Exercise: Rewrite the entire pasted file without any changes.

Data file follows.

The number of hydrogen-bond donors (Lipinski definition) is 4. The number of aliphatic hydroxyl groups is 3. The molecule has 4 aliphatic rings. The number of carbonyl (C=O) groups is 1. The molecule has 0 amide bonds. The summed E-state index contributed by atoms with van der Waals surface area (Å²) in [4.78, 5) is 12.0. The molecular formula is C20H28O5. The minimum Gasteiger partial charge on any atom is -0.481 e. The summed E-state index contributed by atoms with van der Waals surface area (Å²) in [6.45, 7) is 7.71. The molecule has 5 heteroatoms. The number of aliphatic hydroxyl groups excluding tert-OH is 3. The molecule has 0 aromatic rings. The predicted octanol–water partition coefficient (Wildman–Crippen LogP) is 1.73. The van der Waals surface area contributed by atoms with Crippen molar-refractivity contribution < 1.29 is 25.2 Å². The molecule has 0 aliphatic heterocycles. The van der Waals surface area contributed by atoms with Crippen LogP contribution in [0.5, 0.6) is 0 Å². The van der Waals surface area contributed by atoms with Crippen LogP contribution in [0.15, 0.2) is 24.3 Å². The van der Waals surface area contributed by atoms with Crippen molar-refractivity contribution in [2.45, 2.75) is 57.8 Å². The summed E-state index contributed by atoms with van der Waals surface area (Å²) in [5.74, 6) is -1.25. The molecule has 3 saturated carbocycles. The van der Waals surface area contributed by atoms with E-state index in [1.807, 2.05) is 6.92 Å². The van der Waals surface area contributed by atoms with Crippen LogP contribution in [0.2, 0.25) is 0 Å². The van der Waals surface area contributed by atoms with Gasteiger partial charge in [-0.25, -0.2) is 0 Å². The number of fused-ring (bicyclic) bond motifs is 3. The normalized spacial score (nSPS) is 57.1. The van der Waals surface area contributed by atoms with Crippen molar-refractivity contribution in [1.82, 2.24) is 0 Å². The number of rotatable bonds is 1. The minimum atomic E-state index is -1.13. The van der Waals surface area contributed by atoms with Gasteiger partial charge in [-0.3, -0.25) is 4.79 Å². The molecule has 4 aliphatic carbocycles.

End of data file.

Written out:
The number of hydrogen-bond donors (Lipinski definition) is 4. The number of aliphatic hydroxyl groups is 3. The molecule has 4 aliphatic rings. The number of carbonyl (C=O) groups is 1. The molecule has 0 amide bonds. The summed E-state index contributed by atoms with van der Waals surface area (Å²) in [4.78, 5) is 12.0. The molecular formula is C20H28O5. The minimum Gasteiger partial charge on any atom is -0.481 e. The summed E-state index contributed by atoms with van der Waals surface area (Å²) in [6.45, 7) is 7.71. The molecule has 5 heteroatoms. The number of aliphatic hydroxyl groups excluding tert-OH is 3. The molecule has 0 aromatic rings. The predicted octanol–water partition coefficient (Wildman–Crippen LogP) is 1.73. The van der Waals surface area contributed by atoms with Crippen molar-refractivity contribution < 1.29 is 25.2 Å². The molecule has 0 aliphatic heterocycles. The van der Waals surface area contributed by atoms with Crippen LogP contribution in [0.5, 0.6) is 0 Å². The van der Waals surface area contributed by atoms with Crippen LogP contribution in [0.15, 0.2) is 24.3 Å². The van der Waals surface area contributed by atoms with Crippen molar-refractivity contribution in [2.45, 2.75) is 57.8 Å². The summed E-state index contributed by atoms with van der Waals surface area (Å²) in [5.74, 6) is -1.25. The molecule has 3 saturated carbocycles. The van der Waals surface area contributed by atoms with E-state index in [1.807, 2.05) is 6.92 Å². The van der Waals surface area contributed by atoms with Crippen LogP contribution in [0.2, 0.25) is 0 Å². The van der Waals surface area contributed by atoms with Gasteiger partial charge in [-0.25, -0.2) is 0 Å². The number of fused-ring (bicyclic) bond motifs is 3. The normalized spacial score (nSPS) is 57.1. The van der Waals surface area contributed by atoms with Crippen molar-refractivity contribution in [1.82, 2.24) is 0 Å². The number of rotatable bonds is 1. The minimum atomic E-state index is -1.13. The van der Waals surface area contributed by atoms with Gasteiger partial charge in [-0.3, -0.25) is 4.79 Å². The molecule has 4 aliphatic carbocycles.